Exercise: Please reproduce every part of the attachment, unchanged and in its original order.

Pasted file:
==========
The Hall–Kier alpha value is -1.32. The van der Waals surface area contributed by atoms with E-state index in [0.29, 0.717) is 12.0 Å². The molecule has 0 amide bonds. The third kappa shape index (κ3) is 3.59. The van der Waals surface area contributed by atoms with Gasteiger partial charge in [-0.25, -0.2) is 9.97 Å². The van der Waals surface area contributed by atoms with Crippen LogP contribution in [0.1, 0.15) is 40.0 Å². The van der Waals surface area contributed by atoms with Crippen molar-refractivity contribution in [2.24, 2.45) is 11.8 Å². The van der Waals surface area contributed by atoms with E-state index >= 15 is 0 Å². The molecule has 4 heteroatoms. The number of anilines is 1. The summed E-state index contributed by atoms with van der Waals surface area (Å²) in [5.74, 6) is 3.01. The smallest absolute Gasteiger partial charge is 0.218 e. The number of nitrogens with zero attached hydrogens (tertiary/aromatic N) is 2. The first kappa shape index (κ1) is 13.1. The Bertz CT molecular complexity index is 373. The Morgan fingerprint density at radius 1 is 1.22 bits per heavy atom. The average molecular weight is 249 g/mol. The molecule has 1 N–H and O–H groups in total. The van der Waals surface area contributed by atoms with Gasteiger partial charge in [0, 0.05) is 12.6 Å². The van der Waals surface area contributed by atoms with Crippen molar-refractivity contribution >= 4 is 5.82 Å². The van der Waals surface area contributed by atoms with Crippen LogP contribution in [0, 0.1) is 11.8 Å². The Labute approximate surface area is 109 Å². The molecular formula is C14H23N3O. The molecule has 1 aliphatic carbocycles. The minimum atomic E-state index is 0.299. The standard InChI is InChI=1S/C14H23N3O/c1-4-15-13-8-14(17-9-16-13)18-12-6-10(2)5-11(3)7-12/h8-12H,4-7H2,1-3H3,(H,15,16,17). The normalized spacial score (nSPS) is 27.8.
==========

The Hall–Kier alpha value is -1.32. The van der Waals surface area contributed by atoms with E-state index in [0.29, 0.717) is 12.0 Å². The molecule has 0 amide bonds. The third kappa shape index (κ3) is 3.59. The van der Waals surface area contributed by atoms with Gasteiger partial charge in [-0.25, -0.2) is 9.97 Å². The van der Waals surface area contributed by atoms with Crippen LogP contribution in [0.1, 0.15) is 40.0 Å². The van der Waals surface area contributed by atoms with Crippen molar-refractivity contribution in [2.24, 2.45) is 11.8 Å². The van der Waals surface area contributed by atoms with E-state index >= 15 is 0 Å². The molecule has 4 heteroatoms. The number of anilines is 1. The summed E-state index contributed by atoms with van der Waals surface area (Å²) in [5.74, 6) is 3.01. The smallest absolute Gasteiger partial charge is 0.218 e. The number of nitrogens with zero attached hydrogens (tertiary/aromatic N) is 2. The first kappa shape index (κ1) is 13.1. The Bertz CT molecular complexity index is 373. The Morgan fingerprint density at radius 1 is 1.22 bits per heavy atom. The average molecular weight is 249 g/mol. The molecule has 1 N–H and O–H groups in total. The van der Waals surface area contributed by atoms with Gasteiger partial charge in [0, 0.05) is 12.6 Å². The van der Waals surface area contributed by atoms with Crippen molar-refractivity contribution >= 4 is 5.82 Å². The van der Waals surface area contributed by atoms with Crippen LogP contribution in [0, 0.1) is 11.8 Å². The Labute approximate surface area is 109 Å². The molecular formula is C14H23N3O. The molecule has 1 aliphatic carbocycles. The minimum atomic E-state index is 0.299. The standard InChI is InChI=1S/C14H23N3O/c1-4-15-13-8-14(17-9-16-13)18-12-6-10(2)5-11(3)7-12/h8-12H,4-7H2,1-3H3,(H,15,16,17). The normalized spacial score (nSPS) is 27.8.